Good to know: When offering your tip, use a nice envelope and seal it. Locals are generally displeased when you pull money out of your wallet in full, public view. Instead of cash, you may choose to tip your guide with a souvenir or a local item from your country. Alternatively, you may offer to treat them to lunch or coffee if you’re with them for a whole day.
In Jordan, tipping is a fundamental part of the service and tourism industry. Any amount you choose to tip will be appreciated by the underpaid staff, but consider your level of satisfaction and never feel obliged to reward poor service.
Tipping at restaurants and bars: At mid-range and classy restaurants, you'll see that a 10% service charge is included. Servers generally expect a 5-10% additional on top of this. Tip bartenders 1 dinar per drink or a small percentage of the total bill.
Tipping tour guides: If you're touring with a group, tip the guide 4 dinar per person per day, and the driver 2 dinar per person per day.
Tipping taxi drivers: If you travel via taxi, it is polite to pay the rounded-up figure stated on the meter. Hiring a driver for the day means you have to agree on a fixed fare beforehand. Usually, the gratuities are already included in the pre-negotiated price.
Tipping hotel staff: Tip porters 1 dinar per bag, and chambermaids the same amount or a little more per night. If you plan to ask special favors from the concierge, say, securing tickets to a show, then consider tipping in advance.
Good to know: In the ancient city of Petra, you may come across Bedouins who will ask for tips even if they've already been paid. In that case, it is perfectly fine to decline.
You hardly need to tip in Laos. Tipping is practically not a Lao custom, but it can be expected in some Westernized establishments that cater to tourists.
Tipping at restaurants and bars: In top-end restaurants in Vientiane, a 10% gratuity is expected if it hasn't already been added to the bill. No need to tip in mid-range restaurants.
Tipping tour guides: The only people you probably need to tip in Laos are tour guides. If you're in a package tour, the suggested tip for guides is the equivalent of $3-$5 in Laotian kips. For a whole-day tour, allow up to $10.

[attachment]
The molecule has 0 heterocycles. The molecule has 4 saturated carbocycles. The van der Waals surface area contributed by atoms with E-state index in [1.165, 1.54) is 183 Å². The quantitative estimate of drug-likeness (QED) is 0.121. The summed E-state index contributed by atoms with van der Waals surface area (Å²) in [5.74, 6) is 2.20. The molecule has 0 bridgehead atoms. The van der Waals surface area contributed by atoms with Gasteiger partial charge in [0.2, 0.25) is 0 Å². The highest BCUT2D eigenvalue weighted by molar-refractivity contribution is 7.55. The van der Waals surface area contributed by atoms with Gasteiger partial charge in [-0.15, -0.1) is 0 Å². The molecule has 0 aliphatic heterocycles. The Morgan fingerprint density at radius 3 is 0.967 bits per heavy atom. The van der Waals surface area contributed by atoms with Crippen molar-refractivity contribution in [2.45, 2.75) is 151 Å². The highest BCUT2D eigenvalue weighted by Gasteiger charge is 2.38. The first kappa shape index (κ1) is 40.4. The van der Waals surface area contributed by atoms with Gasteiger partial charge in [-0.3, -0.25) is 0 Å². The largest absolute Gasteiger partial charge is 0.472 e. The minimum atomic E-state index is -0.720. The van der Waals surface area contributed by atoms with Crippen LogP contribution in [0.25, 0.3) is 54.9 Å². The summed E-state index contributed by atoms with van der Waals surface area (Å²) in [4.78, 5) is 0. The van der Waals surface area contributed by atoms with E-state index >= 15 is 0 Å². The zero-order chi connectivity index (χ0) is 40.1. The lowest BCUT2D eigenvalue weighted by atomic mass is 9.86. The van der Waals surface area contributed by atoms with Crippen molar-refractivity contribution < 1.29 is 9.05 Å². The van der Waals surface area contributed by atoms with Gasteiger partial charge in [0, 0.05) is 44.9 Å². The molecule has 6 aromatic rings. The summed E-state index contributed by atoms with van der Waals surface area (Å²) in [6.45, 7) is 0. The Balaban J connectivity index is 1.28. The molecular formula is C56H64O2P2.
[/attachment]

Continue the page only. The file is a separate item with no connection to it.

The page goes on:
Tipping taxi drivers: No need to tip taxi drivers as fares are pre-negotiated.
Tipping hotel staff: In Laos, hotel staff are less inclined to expect a tip. Only tip if a staff member goes out of their way for you. If you wish to tip bellboys who carry your luggage, $2 per bag should suffice.
Tipping is discouraged in the Maldives. It is even banned at airports. However, the practice is starting to be accepted in touristy cities, with a guideline of keeping tips at a 10% maximum.
Tipping at restaurants and bars: A 10% service charge is usually included in restaurant and bar prices. Still, it's a good idea to leave a 5-10% cash tip especially since you're not completely sure if the whole ten percent is given to the serving staff.
Tipping tour guides: Maldives package tours are generally not cheap, and tipping your guide is optional. Should you wish to tip, the recommended amount is $10 for a full-day tour.
Tipping taxi drivers: No need to tip taxi drivers. An exception is if you take a boat taxi, in which case an additional $5 at the end of the trip is suitable.
Tipping hotel staff: Offer porters $1 per item of luggage. In some resorts, a staff tip box is available in the reception. A good idea is to leave $10-$20 for a weeklong stay. Tipping individual staff (housekeepers, bar staff, waiters) is at your discretion.
Good to know: You don't have to worry about tipping in local currency. US dollars is an official currency in Maldives.
Tipping service staff has not been common in Omani culture, but is slowly becoming more so. It is generally only expected in five-star establishments.
Tipping at restaurants and bars: Compared to other countries, locals do not frequently eat out and so tipping is not a huge part of their culture. Fancy restaurants normally include a service charge, but if none is included, 10% is the standard gratuity. Rounding up to the bill to the next Rial is also acceptable. In mid-range diners, leaving small change should suffice but it's not obligatory. Most locals will not tip in this case.